Initially, Polestar was the performance division at Volvo, rather like BMW’s M. A few years ago, though, it became a proper stand-alone brand, focusing on EVs. However, before releasing the Polestar 2 electric sedan, the company unveiled the Polestar 1, a plug-in hybrid coupe. But the powertrain isn’t the only surprising thing about it.
2020 Polestar 1 history and specs
The Polestar 1’s plug-in hybrid status isn’t a misstep, Road & Track explains. It’s actually tied into the brand’s somewhat tumultuous days after being purchased by Volvo.
The coupe started out as the 2013 Volvo Concept Coupe, Roadshow explains, which was an S90-based plug-in hybrid. Unfortunately, at the time Volvo was reworking the rest of its lineup, and couldn’t pursue it further, R&T explains. However, the designer of the concept is now the head of Polestar. And since the concept’s initial reception was positive, it morphed into a production-ready form.
Like the Concept Coupe, the Polestar 1 borrows certain elements from the S90, Motor1 reports, such as the touchscreen infotainment and some switchgear. But underneath, the hybrid coupe is markedly different.
Firstly, though it rides on the same platform as the S90, much of the metal is replaced with carbon fiber, Cars.com reports. Basically, everything but the floor and the roof are made of carbon fiber, to save weight and lower the center-of-gravity. It even has a carbon-fiber structural brace to make it stiffer. But even so, the coupe still weighs almost 5200 pounds.
That figure is mostly due to the hybrid powertrain. The Polestar 1 has a 2.0-liter turbocharged and supercharged four-cylinder, which produces 326 hp and 384 lb-ft on its own, Motor Trend reports. But that’s supplemented by 2 rear-mounted electric motors and a front-mounted integrated starter/generator. With all that, the coupe puts out 619 hp and 738 lb-ft. And thanks to AWD, it can do 0-60 in 3.8 seconds.
The suspension also demonstrates Polestar’s performance roots. The 1 coupe has regenerative Akebono brakes, and rides on fully-adjustable Ohlins coilover suspension. Plus, the rear motors provide a torque-vectoring function, even at low speeds.
What’s it like to drive?
Despite the weight, the Polestar 1 is a properly sporty grand tourer. The steering is somewhat numb, Roadshow reports, but Motor1 and R&T find it very responsive. In addition, the coupe has a 48:52 weight distribution. Plus, with those Ohlins shocks and rear motors, the Polestar 1 combines genuinely fun handling with a comfortable and compliant ride. It’s a canyon carver that won’t beat you up on a potholed road. You could even lap the Nürburgring with it, Motor1 reports.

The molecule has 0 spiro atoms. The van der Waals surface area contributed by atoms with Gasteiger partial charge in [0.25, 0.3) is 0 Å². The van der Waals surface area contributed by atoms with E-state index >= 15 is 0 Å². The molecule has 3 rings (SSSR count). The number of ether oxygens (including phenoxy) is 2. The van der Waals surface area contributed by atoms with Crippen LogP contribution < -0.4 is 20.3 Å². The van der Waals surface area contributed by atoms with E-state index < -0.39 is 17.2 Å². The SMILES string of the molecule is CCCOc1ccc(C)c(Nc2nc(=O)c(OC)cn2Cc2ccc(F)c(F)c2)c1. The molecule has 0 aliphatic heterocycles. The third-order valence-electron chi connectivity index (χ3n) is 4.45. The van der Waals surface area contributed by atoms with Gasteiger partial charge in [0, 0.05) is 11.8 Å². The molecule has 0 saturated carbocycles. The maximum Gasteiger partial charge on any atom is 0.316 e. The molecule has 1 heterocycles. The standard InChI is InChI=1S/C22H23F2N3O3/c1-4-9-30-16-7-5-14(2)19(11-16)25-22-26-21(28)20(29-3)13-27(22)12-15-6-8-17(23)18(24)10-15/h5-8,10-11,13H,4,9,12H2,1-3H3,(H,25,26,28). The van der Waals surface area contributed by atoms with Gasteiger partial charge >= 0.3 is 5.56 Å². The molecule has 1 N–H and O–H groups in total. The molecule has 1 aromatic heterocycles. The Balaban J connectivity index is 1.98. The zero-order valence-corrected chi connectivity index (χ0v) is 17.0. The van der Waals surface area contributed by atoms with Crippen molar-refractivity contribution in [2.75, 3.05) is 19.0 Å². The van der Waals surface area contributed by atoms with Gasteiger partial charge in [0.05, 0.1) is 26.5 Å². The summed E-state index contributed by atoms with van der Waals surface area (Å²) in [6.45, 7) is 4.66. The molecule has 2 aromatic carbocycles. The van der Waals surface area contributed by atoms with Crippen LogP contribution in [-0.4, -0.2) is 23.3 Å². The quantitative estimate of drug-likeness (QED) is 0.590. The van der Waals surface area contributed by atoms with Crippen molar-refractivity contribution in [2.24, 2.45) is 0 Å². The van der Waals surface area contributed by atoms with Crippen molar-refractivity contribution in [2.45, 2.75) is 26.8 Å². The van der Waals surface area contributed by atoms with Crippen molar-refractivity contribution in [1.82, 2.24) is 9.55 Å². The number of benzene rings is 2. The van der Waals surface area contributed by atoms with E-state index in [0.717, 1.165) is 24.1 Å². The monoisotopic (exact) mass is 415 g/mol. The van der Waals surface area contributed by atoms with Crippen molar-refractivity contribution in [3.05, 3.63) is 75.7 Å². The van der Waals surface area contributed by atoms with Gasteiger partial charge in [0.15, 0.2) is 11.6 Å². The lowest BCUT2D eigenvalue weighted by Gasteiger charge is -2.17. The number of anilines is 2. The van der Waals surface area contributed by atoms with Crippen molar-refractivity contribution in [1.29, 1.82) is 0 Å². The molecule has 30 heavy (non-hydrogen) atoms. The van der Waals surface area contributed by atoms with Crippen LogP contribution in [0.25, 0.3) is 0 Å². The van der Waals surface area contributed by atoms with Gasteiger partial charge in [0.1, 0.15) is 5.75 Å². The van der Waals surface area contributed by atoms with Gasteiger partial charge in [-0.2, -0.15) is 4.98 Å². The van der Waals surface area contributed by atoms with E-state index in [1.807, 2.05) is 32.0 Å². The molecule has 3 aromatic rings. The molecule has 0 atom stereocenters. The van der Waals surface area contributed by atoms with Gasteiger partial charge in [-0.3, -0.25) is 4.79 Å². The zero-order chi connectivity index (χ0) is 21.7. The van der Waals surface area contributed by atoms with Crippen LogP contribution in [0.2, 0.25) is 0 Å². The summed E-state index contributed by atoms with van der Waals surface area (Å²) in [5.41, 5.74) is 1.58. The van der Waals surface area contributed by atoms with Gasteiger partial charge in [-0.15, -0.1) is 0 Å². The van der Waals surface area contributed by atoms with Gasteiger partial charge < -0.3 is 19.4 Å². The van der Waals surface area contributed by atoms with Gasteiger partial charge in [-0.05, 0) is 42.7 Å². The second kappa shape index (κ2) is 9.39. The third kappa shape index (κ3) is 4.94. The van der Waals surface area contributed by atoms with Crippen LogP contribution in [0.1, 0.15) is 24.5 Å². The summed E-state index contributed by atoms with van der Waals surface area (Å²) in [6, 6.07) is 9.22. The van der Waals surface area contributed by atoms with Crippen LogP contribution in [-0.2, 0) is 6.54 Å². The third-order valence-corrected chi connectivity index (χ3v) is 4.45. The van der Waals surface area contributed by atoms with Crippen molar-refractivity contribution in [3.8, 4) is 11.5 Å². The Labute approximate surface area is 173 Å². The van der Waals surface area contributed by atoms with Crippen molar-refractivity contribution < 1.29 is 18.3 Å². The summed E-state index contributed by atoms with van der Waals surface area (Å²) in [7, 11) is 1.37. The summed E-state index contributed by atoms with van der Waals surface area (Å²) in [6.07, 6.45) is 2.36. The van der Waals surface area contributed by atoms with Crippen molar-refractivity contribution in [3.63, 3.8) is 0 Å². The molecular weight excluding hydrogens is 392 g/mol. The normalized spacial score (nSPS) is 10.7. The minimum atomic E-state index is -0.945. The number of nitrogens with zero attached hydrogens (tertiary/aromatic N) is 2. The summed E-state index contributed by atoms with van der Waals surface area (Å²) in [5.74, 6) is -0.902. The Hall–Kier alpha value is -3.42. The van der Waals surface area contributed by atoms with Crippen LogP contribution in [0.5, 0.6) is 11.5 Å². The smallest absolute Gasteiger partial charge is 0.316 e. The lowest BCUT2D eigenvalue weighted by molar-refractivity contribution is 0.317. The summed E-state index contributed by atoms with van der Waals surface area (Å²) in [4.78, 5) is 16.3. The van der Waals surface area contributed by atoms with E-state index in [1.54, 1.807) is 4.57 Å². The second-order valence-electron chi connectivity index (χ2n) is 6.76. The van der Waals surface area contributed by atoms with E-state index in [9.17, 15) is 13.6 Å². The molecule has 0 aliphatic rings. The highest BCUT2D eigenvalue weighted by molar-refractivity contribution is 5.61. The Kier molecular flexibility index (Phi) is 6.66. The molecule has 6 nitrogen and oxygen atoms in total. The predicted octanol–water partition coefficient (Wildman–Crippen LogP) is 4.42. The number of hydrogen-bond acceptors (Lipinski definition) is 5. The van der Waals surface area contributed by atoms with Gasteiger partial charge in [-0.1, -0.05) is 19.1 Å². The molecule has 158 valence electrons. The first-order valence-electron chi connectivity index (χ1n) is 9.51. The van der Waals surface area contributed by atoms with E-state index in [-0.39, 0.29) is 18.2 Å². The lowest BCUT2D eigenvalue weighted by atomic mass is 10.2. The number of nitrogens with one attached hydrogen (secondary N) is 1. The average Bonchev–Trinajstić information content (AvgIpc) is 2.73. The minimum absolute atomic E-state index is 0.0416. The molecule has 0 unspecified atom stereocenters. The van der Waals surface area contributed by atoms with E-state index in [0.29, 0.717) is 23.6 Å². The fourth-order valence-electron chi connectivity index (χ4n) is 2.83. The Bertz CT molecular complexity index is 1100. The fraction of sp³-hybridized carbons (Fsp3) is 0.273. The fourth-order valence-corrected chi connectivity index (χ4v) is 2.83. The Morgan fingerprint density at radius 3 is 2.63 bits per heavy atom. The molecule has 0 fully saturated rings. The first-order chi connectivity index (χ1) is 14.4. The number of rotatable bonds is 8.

The hybrid powertrain also gives you a few driving-mode options. Thanks to 34-kWh lithium-ion batteries, the Polestar 1 has a claimed pure-electric range of up to 78 miles. Said mode also makes the coupe RWD-only. For long-distance highway driving, though, Roadshow recommends Hold Mode, which maintains battery charge and only uses the four-cylinder to power the front wheels. And if you don’t want to use Charge Mode, the 1 is DC-fast-charger-compatible.
The powertrain components do intrude on trunk space—R&T reports the 1’s trunk is smaller than a Miata’s. And for adults, the rear seats are best-suited to short trips. However, the Polestar 1’s interior-material quality is excellent, and the front seats are extremely comfortable. It may use some S90 switchgear, MT reports, but in the 1, it feels more luxurious. Not to mention almost as quiet as the Bentley Continental GT.
The standard features list includes Apple CarPlay, Android Auto, navigation, and a Bowers & Wilkins audio system. Plus, it comes with Volvo’s full driver-assistance suite, which includes adaptive cruise control, blind-spot detection, lane-departure warning, and lane-keeping assist. It also has a 360° camera to help with parking.
Unfortunately, all of this doesn’t come cheap.
Pricing and the hybrid competition
There’s only one option available for the Polestar 1: matte paint. But even without it, the hybrid coupe starts at $155,000. Plus, Polestar is only making 1500 coupes total. The company will make up to 500 examples annually, but only 140 of these will make it to the US.
For roughly the same price, you can get an Acura NSX, which is a full-on supercar. And if you’re chasing performance and fun, MT reports the NSX is “quicker, sharper, and sportier.” Though admittedly, it only has 2 seats, and it’s not a plug-in hybrid.
If you want a hybrid GT, though, the Lexus LC500h is about $55,000 cheaper. But even so, it rides comfortably and comes with an extremely well-made interior. Plus, you can get it as a convertible. However, MT reports its hybrid powertrain is significantly less-refined than the Polestar’s system. And while the Polestar 1 can go up to 99 mph in EV-only mode, the LC500h tops out at 15 mph.
Given its limited production and high price tag, the Polestar 1’s existence is a bit odd. But if you’re looking for a luxurious, exclusive, sporty, and comfortable hybrid GT, it’s perhaps the best one on sale right now.
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